Global Governance

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Global geopolitics is rapidly changing. Triggered in part by systemic crises, and alongside the ever-present power of private sector actors, new powers are emerging. These new powers include the BRICs (Brazil, Russia, India and China), regional political and economic blocs and communities such as the European Union, the Association of Southeast Asian Nations (ASEAN), the Mercosur, the African Union, and the Southern African Development Community (SADC), and new groupings like the G20.  At the same time, transnational networks of civil society organizations, loose associations of diverse groups and social movements are coming together in powerful ways. Making increasing use of tools such as social media, they are influencing the agendas of these new powers and working to hold them accountable to the demands of women and other excluded groups. Meanwhile, powerful nations and actors, have systematically weakened the UN’s power as a multilateral negotiating body, undermining its capacity to uphold human rights and influence global economic and development policies. International financial institutions such as the World Bank and International Monetary Fund have lost credibility but continue advancing market-oriented policies and have been reinvigorated by resources made available to respond to the financial crisis.

What are the implications of these geopolitical changes for transforming how economic power is exercised at the global level? What do they mean for the advancement of women’s rights, gender equality and justice agendas? How are feminists and women’s rights activists engaging with regional processes and blocks, including South-South cooperation efforts? And how are those processes advancing or hindering women’s rights and justice? What kind of global system could ensure more democratic participation of all states, particularly the poorest ones, in the enforcement and implementation of international reforms, rules, and standard setting? How can diverse civil society groups effectively participate in global economic decision-making?  How should UN Women play its part and what does this new body mean for women’s and feminist movements?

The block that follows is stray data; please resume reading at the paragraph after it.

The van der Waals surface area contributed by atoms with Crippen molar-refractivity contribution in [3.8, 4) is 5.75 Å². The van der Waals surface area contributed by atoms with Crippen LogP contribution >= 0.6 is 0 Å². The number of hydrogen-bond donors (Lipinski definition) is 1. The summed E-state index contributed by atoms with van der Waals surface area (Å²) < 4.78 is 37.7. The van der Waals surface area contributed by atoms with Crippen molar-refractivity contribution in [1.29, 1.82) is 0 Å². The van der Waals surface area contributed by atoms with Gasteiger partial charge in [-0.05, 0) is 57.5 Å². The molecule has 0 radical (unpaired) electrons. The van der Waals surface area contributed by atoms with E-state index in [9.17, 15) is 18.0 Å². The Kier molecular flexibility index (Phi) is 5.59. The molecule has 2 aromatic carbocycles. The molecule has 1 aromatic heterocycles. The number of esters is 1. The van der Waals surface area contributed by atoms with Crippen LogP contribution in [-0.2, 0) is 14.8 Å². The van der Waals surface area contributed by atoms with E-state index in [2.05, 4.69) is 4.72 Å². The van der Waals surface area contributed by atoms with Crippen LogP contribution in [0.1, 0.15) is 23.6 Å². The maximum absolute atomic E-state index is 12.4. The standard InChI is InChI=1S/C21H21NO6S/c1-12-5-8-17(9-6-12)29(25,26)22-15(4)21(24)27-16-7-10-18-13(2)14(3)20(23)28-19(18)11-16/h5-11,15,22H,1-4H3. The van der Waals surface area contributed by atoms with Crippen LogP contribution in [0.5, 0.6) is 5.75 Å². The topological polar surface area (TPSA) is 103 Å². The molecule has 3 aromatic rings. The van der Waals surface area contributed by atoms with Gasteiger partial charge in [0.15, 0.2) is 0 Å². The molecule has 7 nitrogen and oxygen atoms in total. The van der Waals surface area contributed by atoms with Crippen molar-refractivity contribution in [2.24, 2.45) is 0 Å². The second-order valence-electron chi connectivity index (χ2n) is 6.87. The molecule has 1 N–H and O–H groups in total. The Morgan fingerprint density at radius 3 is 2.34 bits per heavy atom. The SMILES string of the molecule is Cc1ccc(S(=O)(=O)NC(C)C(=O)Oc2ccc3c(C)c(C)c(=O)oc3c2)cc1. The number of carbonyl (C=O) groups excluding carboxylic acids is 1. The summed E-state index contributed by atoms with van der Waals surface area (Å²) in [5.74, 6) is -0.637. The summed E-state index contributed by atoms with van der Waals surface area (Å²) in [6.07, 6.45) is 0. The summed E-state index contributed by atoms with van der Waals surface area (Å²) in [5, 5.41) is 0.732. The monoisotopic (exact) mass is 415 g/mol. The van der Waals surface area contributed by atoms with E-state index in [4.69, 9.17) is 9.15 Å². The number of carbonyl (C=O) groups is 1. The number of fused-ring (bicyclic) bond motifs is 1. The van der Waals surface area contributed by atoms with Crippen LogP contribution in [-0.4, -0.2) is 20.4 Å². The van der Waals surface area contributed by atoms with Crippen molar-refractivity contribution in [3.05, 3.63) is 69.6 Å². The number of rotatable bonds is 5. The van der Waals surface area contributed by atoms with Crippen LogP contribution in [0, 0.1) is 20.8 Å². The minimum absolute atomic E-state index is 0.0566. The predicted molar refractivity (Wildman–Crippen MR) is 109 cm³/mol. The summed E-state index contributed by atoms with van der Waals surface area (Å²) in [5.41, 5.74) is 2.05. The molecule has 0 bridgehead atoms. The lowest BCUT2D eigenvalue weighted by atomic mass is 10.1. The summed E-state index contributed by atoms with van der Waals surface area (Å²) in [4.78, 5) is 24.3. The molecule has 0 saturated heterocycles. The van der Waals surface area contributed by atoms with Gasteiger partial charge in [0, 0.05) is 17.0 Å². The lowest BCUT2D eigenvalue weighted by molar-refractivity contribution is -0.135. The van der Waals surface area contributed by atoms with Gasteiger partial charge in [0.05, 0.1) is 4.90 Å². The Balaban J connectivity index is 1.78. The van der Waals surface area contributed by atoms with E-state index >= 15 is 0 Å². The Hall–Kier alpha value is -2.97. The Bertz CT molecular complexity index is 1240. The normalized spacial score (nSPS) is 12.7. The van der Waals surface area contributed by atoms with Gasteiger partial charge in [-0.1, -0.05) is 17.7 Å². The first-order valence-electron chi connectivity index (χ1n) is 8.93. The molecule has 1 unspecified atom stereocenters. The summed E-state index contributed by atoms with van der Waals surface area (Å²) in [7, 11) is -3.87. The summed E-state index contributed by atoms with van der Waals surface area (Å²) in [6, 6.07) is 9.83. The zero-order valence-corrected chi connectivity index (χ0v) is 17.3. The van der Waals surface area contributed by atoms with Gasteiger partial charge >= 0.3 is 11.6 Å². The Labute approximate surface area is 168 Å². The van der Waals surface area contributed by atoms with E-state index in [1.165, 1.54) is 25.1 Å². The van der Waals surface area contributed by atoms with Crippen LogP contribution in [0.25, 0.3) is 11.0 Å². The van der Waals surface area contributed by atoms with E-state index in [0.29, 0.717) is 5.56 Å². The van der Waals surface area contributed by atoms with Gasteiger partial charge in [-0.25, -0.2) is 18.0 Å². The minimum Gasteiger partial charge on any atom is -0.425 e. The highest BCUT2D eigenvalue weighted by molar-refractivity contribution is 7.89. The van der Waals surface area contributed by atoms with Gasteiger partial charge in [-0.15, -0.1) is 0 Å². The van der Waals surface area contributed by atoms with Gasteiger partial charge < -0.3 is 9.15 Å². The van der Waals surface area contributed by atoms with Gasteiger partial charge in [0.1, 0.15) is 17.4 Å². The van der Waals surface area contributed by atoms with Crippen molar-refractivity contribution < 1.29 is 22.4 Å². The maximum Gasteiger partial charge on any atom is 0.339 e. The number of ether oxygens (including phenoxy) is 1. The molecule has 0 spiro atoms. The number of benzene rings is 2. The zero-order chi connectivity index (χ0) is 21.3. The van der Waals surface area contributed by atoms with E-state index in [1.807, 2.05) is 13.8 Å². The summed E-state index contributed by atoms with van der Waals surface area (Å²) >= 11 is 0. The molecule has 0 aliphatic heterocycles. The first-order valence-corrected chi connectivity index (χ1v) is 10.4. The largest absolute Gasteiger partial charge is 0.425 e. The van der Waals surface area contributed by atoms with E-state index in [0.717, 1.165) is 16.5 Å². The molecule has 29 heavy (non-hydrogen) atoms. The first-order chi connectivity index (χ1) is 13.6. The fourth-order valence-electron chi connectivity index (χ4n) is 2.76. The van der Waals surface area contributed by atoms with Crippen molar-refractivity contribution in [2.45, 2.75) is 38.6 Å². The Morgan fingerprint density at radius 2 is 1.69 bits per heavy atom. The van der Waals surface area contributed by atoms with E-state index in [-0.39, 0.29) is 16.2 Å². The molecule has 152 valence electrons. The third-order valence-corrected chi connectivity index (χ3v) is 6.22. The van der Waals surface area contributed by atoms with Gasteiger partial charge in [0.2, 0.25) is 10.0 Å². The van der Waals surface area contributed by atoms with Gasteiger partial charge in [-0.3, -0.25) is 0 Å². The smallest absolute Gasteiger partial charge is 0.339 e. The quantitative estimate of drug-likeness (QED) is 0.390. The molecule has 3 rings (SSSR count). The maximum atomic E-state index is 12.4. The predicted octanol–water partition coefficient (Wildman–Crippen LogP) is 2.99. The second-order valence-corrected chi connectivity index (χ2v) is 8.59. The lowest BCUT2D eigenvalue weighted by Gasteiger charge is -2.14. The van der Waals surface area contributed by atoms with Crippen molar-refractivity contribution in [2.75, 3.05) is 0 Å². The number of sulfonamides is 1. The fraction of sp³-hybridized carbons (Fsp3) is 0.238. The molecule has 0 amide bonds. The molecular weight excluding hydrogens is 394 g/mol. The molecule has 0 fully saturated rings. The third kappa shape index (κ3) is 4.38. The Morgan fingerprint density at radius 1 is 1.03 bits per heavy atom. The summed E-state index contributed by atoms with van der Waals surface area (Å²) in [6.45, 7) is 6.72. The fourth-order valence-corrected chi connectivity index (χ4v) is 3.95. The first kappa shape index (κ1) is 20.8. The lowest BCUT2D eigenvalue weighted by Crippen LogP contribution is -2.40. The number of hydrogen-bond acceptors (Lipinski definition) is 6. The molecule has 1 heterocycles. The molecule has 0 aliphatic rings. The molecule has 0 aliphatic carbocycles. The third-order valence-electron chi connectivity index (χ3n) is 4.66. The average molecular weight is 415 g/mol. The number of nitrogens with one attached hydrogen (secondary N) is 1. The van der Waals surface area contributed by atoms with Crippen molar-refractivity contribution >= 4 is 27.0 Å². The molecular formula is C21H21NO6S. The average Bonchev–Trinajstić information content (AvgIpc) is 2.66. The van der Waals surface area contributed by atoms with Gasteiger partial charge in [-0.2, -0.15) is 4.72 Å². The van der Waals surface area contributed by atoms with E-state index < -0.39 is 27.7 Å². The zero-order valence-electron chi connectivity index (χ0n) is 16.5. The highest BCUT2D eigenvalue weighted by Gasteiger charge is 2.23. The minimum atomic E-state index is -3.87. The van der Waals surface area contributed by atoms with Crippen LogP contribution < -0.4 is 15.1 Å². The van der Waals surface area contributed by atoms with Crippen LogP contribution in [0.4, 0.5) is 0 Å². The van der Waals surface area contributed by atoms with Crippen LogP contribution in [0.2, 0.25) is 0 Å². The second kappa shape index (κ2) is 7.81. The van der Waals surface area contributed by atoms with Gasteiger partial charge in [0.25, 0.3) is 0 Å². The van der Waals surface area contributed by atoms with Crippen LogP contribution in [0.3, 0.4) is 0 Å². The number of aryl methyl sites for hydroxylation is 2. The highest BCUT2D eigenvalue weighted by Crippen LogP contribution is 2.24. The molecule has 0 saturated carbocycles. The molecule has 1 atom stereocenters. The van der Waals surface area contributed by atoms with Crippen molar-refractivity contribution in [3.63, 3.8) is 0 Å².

View the video below to watch Kinda Mohamadieh explain the need to strengthen the role of the United Nations in forming and negotiating global economic policy

Related Resources

  1. A Gender Blind G20 Summit Demands 20/20 Vision
  2. The G20: “Maestro” of the Development Finance World? Implications of the G20’s Development Action Plan for Efforts to Democratize Global Governance and Achieve Sustainable Development,  Nancy Alexander, Heinrich Böll Foundation North America, July 2011
  3. Critique of the World Bank’s Applying Gender Action Plan Lessons: A Three-Year Road Map for Gender Mainstreaming (2011-2013), GENDER ACTION
  4. VIDEO: Jayati Ghosh on a range of global governance issues including G20, BRIC, reserve currency
  5. Women’s Working Group on Financing for Development: Time to Act, Women Cannot Wait, 2009
  6. Women’s Rights Advocates And Their Allies Fight To Reform Global Financial Architecture, AWID, 2009
  7. WIDE’s contribution to the online consultation of the “Commission of Experts of the President of the UN General Assembly on Reforms of the International Monetary and Financial System”, February 2009
  8. UN Women At Its First Birthday: Systems And Visibility Growing, More Funding And Civil Society Engagement Needed

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